There are different concepts of what defines a “timeless” band, one that evokes visceral emotions in its listeners and what standards its discography, sound, and members’ personas must meet in order to remain a classic name. Some bands provide us this nostalgia, this auditory glimpse into what we cannot hold onto anymore, and we know to hold onto these bands and their discographies and stories very closely.

“Why do people watch scary movies? They allow us to experience fear in the absence of any real threat. Sad music provides a similar form of emotional exploration,” said Meagan Curtis, assistant professor of psychology at Purchase College in White Plains, N.Y., whose research includes musical regulation of emotional responses.

One song, “Never Meant,” from American Football’s self-titled LP, contains an element that composers call “deceptive cadence.” Curtis explained to me that the song’s structure allows for a mix of joy and sadness: performed in a major key, played at a moderate speed, though lingering “on a sad minor chord instead of resolving to a happy major chord.” This musical deception and combination of major and minor chords within one four-minute composition quite literally creates the “type of mixed, bittersweet feeling that we associate with nostalgia,” she explained.

American Football sold out three consecutive nights at Webster Hall in New York this October, after the shows—in conjunction with a deluxe reissue of their lone full-length via Polyvinyl—was announced in the spring. Heath Miller, vice president of the venue, told me he was expecting to sell out one show, and though there might be a demand for a second show, “that was TBA. As soon as the first show went on sale, we knew were definitely adding a second show – and shortly after that we knew we could definitely add a third show as well.” He called the demand for tickets “pretty insane.”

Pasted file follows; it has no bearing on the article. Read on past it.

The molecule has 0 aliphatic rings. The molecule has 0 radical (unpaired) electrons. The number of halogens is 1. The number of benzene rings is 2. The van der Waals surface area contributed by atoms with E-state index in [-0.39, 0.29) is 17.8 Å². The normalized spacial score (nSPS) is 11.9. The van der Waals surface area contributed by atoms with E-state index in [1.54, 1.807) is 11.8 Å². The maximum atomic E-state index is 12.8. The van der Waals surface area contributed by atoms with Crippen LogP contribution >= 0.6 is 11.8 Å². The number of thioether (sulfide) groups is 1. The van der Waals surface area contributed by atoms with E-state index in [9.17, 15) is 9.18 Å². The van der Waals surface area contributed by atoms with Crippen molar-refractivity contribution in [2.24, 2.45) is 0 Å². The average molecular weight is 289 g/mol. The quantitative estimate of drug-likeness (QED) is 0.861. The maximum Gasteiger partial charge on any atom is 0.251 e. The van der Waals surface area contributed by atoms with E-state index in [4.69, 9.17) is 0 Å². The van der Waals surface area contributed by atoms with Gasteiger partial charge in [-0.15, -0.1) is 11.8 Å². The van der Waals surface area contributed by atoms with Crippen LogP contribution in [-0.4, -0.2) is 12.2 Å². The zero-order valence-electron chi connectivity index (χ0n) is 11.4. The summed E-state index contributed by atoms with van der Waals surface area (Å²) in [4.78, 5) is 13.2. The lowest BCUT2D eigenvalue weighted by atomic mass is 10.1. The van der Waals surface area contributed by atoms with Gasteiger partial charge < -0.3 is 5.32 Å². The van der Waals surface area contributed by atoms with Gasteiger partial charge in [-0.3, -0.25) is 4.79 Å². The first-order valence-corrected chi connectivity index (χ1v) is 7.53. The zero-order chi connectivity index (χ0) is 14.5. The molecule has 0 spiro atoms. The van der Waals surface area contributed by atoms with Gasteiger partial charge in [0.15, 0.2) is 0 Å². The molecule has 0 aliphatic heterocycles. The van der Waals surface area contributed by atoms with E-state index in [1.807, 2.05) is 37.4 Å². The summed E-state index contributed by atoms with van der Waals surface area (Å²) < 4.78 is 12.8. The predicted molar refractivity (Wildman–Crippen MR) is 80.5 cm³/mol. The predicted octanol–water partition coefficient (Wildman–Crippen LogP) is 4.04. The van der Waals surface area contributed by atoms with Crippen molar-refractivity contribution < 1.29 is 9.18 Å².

“We could likely have added a fourth show, but we decided to stay at the three shows,” Miller. The October dates had materialized through American Football’s agent and manager, who Miller works with often. He had previously spoken with the band’s manager about “being into doing it, if the reunion dates actually happened,” and here we are.

Of course, we associate songs and bands with meaningful moments and sincere times of depth and disgrace and love. American Football surely aren’t the only band classified as emo to have their musical legacy solidified in their respective communities by the Internet, but the band’s very short active period and lack of production is a testament to the way the Internet has embraced their lovesick lyrics, sprinkled with regret we know nothing about.

I’ll be at Webster Hall this October to see the band I first learned of from a friend’s MySpace playlist in 2006, though I was a kindergartner when their self-titled album was first released. I’ll probably post a picture of American Football to Instagram, and on the subway ride to the venue, listen to their Spotify archive, readily available to those who love hearing “Honestly, I can’t remember teen dreams…”